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Fire Alarm -- Maintenance

Big highly accurate meters are good for getting down deep into troubleshooting. Small cheap meters are good to find whether a circuit is working or not. Most troubleshooting is only checking to see if the circuit is working.
The question isn't which one is more accurate. Most of the time, accuracy isn't needed. The question is which meter can be carried at all times, even when one can't foresee the immediate need?
Douglas Krantz -- Fire Alarm Engineering Technician, Electronic Designer, Electronic Technician, Writer






Why Use a Cheap Meter when and Expensive Meter is Better?

By Douglas Krantz

Like a doctor always carrying a stethoscope, so should a technician always carry a multimeter.

Just in Case it's Needed

Just in case, the doctor carries the stethoscope around the neck; not thinking about it, it's always carried by the doctor. Likewise, just in case, the technician can carry the small multimeter in a belt pouch or pocket. Not thinking about it, it's just with the technician.

The doctor never knows when the stethoscope is going to be needed; the technician never knows when the multimeter is going to be needed. A stethoscope is a low tech test instrument; when compared to a high quality multimeter, a small inexpensive multimeter is a low tech test instrument.

To the doctor, a cardiograph machine is always available, but too big to carry when it's not needed. To the fire alarm service technician, a full function, highly accurate multimeter should always be available, but, being realistic, when it's not needed, it's just too cumbersome to carry everywhere.

A good multimeter is rugged, has all the possible functions needed at any time, and provides accuracy. But, besides the cost of the initial investment, there's another price to pay; it's too big to put in a pocket or a belt pouch. And much of the time, it's not needed, after a while it becomes just another cumbersome tool that can be left behind until needed.

Leaving the meter behind means, when the unforeseen need arises, the high quality multimeter might not be immediately available.

Small --- Not Accuracy is the Important Part

Small, of course, is the important part. It's not the accuracy, it's not the total number of functions, it's that the multimeter is with the technician. In a pocket or in a belt pouch, when the technician isn't carrying much more than a pocket screwdriver and multi-tool (like a Leatherman or Gerber), it's ready to be used.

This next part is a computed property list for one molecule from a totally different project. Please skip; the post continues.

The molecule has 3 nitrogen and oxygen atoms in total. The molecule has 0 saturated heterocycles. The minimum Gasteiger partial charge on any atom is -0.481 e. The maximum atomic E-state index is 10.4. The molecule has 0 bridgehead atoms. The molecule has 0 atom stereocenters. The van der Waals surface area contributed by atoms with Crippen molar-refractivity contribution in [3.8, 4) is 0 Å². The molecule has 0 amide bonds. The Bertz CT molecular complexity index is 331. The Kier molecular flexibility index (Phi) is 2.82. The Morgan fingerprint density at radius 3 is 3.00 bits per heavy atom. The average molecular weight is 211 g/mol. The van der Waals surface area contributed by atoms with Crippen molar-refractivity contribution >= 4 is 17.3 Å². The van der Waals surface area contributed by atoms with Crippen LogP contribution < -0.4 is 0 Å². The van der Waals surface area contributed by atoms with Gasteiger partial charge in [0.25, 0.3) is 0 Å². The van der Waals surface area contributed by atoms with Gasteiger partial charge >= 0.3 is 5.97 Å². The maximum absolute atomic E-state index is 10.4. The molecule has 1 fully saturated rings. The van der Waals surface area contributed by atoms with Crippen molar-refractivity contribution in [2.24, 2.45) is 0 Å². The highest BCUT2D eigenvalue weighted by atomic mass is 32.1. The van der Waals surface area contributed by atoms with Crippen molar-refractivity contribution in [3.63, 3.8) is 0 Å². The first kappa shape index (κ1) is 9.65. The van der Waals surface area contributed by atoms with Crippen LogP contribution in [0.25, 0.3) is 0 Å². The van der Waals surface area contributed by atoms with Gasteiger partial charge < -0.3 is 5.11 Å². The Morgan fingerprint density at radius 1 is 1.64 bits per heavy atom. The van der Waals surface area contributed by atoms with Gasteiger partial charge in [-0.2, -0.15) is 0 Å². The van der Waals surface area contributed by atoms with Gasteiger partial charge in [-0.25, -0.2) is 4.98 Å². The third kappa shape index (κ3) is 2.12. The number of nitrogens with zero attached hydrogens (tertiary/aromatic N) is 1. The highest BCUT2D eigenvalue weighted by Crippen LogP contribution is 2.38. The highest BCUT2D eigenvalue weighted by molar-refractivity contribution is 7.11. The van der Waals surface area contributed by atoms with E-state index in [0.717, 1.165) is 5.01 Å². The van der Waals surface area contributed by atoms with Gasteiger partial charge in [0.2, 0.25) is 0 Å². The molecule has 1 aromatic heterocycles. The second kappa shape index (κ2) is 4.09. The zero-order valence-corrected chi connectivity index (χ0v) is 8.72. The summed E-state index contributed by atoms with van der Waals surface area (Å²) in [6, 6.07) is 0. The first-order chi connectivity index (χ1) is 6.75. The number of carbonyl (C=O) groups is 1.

Yes, having a good, high quality multimeter available to the technician will give the accurate measurements needed once in a while. But for most measurements, having any meter at all is far better than going back for the good multimeter.

Remember, maintenance/management people, the ones that are paying-by-the-hour to have you on site, are watching. Having tools with you that can be used without the down time of retrieval is what they're looking for.

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Carry the Meter at All Times

Carrying the stethoscope at all times gives the doctor a good starting point for checking the status of the patients. For the few times more precision is needed to diagnose heart conditions, the cardiograph is available to the doctor.

Carrying an inexpensive meter at all times gives the technician a good starting point for checking the status of the fire alarm system. For the few times more precision is needed to troubleshoot the fire alarm system, the good multimeter is still in the truck.







Douglas Krantz

Describing How It Works
writer@douglaskrantz.com
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612/986-4210

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Electrical Flow


On this website, most references to electrical flow are to the movement of electrons.

Here, electron movement is generally used because it is the electrons that are actually moving. To explain the effects of magnetic forces, the movement of electrons is best.

Conventional current flow, positive charges that appear to be moving in the circuit, will be specified when it is used. The positive electrical forces are not actually moving -- as the electrons are coming and going on an atom, the electrical forces are just loosing or gaining strength. The forces appear to be moving from one atom to the next, but the percieved movement is actually just a result of electron movement. This perceived movement is traveling at a consistent speed, usually around two-thirds the speed of light. To explain the effects of electrostatic forces, the movement of positive charges (conventional current) is best.

See the explanation on which way electricity flows at www.douglaskrantz.com/
ElecElectricalFlow.html
.